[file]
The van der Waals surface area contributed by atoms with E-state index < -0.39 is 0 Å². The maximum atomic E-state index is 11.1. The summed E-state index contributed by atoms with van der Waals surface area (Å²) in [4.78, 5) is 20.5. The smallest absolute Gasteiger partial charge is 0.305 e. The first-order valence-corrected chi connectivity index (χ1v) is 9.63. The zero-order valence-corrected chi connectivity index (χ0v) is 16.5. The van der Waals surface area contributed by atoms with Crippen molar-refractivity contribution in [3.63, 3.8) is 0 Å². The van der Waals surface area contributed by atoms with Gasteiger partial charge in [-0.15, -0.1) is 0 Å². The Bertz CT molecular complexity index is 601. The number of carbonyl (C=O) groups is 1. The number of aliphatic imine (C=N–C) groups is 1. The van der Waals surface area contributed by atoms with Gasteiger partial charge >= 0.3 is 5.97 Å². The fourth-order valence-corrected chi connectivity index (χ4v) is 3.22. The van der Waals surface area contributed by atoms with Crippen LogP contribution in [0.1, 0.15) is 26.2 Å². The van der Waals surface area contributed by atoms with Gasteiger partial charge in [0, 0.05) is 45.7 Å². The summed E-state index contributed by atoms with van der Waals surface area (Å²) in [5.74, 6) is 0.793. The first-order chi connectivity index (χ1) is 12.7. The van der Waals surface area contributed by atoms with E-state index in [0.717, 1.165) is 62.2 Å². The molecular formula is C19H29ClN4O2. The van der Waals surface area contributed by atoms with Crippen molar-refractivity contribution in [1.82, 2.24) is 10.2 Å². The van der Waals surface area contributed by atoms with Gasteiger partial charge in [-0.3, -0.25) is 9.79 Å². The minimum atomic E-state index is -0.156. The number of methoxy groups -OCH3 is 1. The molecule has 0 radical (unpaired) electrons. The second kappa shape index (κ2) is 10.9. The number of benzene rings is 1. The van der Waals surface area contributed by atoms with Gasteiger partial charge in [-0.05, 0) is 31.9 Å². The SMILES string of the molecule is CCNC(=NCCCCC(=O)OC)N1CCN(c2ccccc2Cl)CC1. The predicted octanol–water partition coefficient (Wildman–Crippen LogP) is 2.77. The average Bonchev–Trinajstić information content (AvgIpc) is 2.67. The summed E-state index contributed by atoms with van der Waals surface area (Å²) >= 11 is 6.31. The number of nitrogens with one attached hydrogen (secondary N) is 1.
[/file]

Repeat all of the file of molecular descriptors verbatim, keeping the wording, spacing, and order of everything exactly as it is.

The van der Waals surface area contributed by atoms with E-state index < -0.39 is 0 Å². The maximum atomic E-state index is 11.1. The summed E-state index contributed by atoms with van der Waals surface area (Å²) in [4.78, 5) is 20.5. The smallest absolute Gasteiger partial charge is 0.305 e. The first-order valence-corrected chi connectivity index (χ1v) is 9.63. The zero-order valence-corrected chi connectivity index (χ0v) is 16.5. The van der Waals surface area contributed by atoms with Crippen molar-refractivity contribution in [3.63, 3.8) is 0 Å². The van der Waals surface area contributed by atoms with Gasteiger partial charge in [-0.15, -0.1) is 0 Å². The Bertz CT molecular complexity index is 601. The number of carbonyl (C=O) groups is 1. The number of aliphatic imine (C=N–C) groups is 1. The van der Waals surface area contributed by atoms with Gasteiger partial charge >= 0.3 is 5.97 Å². The fourth-order valence-corrected chi connectivity index (χ4v) is 3.22. The van der Waals surface area contributed by atoms with Crippen LogP contribution in [0.1, 0.15) is 26.2 Å². The van der Waals surface area contributed by atoms with Gasteiger partial charge in [0, 0.05) is 45.7 Å². The summed E-state index contributed by atoms with van der Waals surface area (Å²) in [5.74, 6) is 0.793. The first-order chi connectivity index (χ1) is 12.7. The van der Waals surface area contributed by atoms with E-state index in [0.717, 1.165) is 62.2 Å². The molecular formula is C19H29ClN4O2. The van der Waals surface area contributed by atoms with Crippen molar-refractivity contribution in [1.82, 2.24) is 10.2 Å². The van der Waals surface area contributed by atoms with Gasteiger partial charge in [-0.3, -0.25) is 9.79 Å². The minimum atomic E-state index is -0.156. The number of methoxy groups -OCH3 is 1. The molecule has 0 radical (unpaired) electrons. The second kappa shape index (κ2) is 10.9. The number of benzene rings is 1. The van der Waals surface area contributed by atoms with Gasteiger partial charge in [-0.05, 0) is 31.9 Å². The SMILES string of the molecule is CCNC(=NCCCCC(=O)OC)N1CCN(c2ccccc2Cl)CC1. The predicted octanol–water partition coefficient (Wildman–Crippen LogP) is 2.77. The average Bonchev–Trinajstić information content (AvgIpc) is 2.67. The summed E-state index contributed by atoms with van der Waals surface area (Å²) >= 11 is 6.31. The number of nitrogens with one attached hydrogen (secondary N) is 1.